Functional Foods Market Increases in Size
A new report from Leatherhead Food Research has revealed that the global market for food and drinks offering functional health benefits continues to increase in size.
According to a new report by Leatherhead (Future Directions for the Global Functional Foods Market), in 2013, the global market for functional foods was worth an estimated USD43.27bn (this figure uses a very strict definition of the market, limited to food and drinks which make specific functional health claims and excludes products such as energy drinks); this represents an increase in value terms of 26.7% compared with 2009.
Despite this, the growth rates of the market remain well below the levels observed in the early years of the millennium. The market suffered during the global economic downturn, owing to consumers switching to cheaper groceries, whilst changes in the regulatory situation are also thought to have hindered growth.
In the EU, for example, more pressure is being placed upon manufacturers of functional foods to provide robust scientific evidence backing up the health claims made by their products.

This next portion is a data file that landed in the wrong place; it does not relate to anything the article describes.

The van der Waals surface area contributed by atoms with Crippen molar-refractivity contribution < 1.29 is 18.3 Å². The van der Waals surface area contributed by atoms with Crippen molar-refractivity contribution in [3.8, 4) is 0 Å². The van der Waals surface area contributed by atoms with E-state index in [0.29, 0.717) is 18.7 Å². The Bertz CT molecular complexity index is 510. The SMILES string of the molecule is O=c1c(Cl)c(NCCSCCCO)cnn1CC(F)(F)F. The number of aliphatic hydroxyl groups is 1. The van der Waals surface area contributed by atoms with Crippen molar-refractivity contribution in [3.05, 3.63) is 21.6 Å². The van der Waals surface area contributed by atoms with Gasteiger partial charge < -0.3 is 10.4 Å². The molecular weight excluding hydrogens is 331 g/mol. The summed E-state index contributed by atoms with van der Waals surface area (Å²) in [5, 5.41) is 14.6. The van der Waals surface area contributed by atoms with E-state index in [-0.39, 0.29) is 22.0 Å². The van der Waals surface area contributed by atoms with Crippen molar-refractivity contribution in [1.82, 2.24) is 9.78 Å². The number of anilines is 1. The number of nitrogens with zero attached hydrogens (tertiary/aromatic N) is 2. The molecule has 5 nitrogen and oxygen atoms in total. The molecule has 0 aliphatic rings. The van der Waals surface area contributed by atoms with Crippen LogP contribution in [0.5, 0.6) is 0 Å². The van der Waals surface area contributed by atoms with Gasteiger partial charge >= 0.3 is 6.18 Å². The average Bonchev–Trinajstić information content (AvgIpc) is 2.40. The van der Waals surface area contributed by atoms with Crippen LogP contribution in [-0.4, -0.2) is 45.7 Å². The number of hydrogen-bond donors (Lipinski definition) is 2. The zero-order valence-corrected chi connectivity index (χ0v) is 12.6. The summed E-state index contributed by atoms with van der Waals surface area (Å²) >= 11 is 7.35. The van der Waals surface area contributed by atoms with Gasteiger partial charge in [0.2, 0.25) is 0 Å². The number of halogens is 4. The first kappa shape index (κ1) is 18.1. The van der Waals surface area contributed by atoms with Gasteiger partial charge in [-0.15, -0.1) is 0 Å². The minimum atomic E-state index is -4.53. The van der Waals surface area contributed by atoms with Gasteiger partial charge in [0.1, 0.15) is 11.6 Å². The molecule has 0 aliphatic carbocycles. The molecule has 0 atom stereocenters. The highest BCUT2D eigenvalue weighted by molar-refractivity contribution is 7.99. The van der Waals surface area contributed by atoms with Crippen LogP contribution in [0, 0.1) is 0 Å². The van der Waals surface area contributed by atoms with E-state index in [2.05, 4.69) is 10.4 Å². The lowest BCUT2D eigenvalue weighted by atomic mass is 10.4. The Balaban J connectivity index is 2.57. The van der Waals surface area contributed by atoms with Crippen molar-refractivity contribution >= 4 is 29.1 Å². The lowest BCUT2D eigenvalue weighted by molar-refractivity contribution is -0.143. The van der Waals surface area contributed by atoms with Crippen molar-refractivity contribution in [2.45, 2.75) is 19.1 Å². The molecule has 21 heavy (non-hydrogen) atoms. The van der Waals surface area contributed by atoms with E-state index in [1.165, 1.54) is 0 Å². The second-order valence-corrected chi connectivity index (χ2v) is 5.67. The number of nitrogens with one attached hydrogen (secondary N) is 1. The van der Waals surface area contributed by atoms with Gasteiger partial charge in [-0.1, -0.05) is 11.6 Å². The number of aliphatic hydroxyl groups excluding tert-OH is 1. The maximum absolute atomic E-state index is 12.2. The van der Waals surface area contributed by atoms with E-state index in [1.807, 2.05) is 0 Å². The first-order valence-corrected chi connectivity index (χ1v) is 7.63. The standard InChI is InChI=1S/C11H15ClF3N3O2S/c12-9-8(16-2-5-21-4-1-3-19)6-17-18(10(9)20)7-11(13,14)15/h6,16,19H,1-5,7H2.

What sectors are thriving?
Analyzed by health outcome, the energy and mood-enhancing sector is the market’s largest, worth an estimated USD16.5bn in 2013 for the countries under review. This equates to 27.1% of the total market (assuming a wider definition is applied), and reflects the widespread popularity of energy drinks in particular in most parts of the world.
Other significant sectors by health outcome include digestive health and heart health foods, worth USD16bn and USD13.75bn respectively in 2013. At the other end of the scale, sales of products offering immune support were valued at less than USD1bn during the last year.
Jonathan Thomas, Principal Market Analyst, commented: “The functional foods market has experienced fairly strong growth in certain parts of the world. For instance, more US consumers appear to be turning towards functional food and drinks in order to address perceived nutritional shortfalls, away from dietary supplements (which have traditionally been the preferred option). However, future growth is likely to be dependent upon the global economic situation.”